Apparently, there are 27 people who don’t listen to the 2Bobs podcast.
So I feel compelled to help David and Blair out with my massive reach and mention their podcast here one more time this week.
Most recently, they had a tongue-in-cheek conversation about whether size matters…
BLAIR ENNS: David, size matters.
DAVID C. BAKER: Oh, man.
BLAIR: Or does it?
DAVID: I am not going to answer that question.
I’ll just leave you with that teaser so that you go listen and get their download numbers up.
All kidding aside, they walk through some important considerations re: the advantages and disadvantages of increasing your firm’s volume of work, and by extension, headcount.
- How clients perceive your ability to fulfill their objectives
- The quality of employee you can attract
- The depth of specialized expertise you can build into your team
- Whether you can “afford” to continue to do implementation work as you move up the value chain
- How nimble you can be as the market changes
Now, they’re specifically referring to marketing firms, but the same type of thinking applies to the consulting world.
An interesting example of this from our study:
This 50-person firm is acquiring clients through word of mouth, yes.
Which, by the way, tells us almost nothing about what they’re actually doing, as revealed in post-survey interviews…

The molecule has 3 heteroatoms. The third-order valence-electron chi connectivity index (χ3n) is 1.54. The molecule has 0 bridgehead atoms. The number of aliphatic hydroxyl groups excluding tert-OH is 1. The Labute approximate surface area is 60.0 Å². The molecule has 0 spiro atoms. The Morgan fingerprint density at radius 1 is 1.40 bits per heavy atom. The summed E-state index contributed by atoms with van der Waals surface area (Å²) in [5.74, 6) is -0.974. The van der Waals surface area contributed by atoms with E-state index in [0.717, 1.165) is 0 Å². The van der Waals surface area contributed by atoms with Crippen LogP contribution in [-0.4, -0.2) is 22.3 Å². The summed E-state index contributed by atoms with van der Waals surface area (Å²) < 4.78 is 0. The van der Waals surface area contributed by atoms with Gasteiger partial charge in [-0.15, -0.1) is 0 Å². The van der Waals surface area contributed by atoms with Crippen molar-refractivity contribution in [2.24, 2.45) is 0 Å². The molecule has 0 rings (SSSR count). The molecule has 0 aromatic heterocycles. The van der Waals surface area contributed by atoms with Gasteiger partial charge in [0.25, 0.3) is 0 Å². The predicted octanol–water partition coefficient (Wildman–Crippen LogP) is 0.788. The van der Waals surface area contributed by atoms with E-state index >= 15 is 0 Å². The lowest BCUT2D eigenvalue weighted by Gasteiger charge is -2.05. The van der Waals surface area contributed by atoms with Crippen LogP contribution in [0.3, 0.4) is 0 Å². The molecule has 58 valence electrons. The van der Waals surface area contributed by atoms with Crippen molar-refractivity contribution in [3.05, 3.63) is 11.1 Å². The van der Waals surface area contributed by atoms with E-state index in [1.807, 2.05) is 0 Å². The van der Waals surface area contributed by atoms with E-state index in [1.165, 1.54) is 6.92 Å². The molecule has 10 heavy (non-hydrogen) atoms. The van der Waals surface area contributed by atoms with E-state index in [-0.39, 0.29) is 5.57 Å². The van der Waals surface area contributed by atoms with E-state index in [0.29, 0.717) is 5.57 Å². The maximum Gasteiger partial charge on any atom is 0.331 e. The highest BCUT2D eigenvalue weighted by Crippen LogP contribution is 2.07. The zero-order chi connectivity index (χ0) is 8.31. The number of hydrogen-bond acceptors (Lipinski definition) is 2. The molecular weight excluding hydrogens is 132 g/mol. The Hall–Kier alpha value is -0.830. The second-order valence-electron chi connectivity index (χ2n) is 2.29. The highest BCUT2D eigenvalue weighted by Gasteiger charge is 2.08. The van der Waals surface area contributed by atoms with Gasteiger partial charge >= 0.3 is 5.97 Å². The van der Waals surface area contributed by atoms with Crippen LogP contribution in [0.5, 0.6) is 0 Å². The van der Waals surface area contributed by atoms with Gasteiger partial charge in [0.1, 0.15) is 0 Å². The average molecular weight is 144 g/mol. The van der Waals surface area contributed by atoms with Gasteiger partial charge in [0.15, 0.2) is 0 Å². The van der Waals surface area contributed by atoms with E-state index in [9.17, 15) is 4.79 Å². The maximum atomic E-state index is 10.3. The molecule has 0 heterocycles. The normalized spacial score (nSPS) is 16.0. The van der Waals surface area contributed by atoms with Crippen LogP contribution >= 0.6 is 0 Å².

I.e. “word of mouth” or “referrals” can mean anything from, “we sit on our butts and business appears out of thin air” to, “we host a local industry event that the top buyers come to every year and then relentlessly follow up and then call that word of mouth when we land business.”
But I digress.
This firm has also diversified their lead generation into content marketing, SEO, email marketing: the things one typically thinks about when we say “digital.”
And specifically what caught my eye is that they own some serious targeted organic search space with Google for some highly competitive keywords:
Which is really only something that can be accomplished by either:
- A concerted effort on the part of a dedicated agency or an internal marketing team (a. la. significant marketing budget).
- A hella lot of work over a long period of time on the part of the consultants themselves… something likely to be done to the exclusion of a significant amount of client work and so unlikely to be the case.
Now regardless of how they did it, because those keywords align well with their horizontal specialization, I would venture a guess that they’re reaping significant rewards via inbound leads that don’t require either active pursuit or luck in order to generate.
But, this is not something likely to work without a prerequisite growth milestone having been achieved.
Takeaway: This is one strategy that may be reserved for only those firms that have reached a large enough size in order to dedicate meaningful marketing resources towards the channel. Something that would be inappropriate and detrimental for, say, a 5-person firm to pursue.
There are more approaches like this worth highlighting.
There are others that alternatively work well for a solo founder, but decay in effectiveness over time.
And there are others that scale equivalently from 1 to 1,000.
And this is what I hope our study can help firms sort out.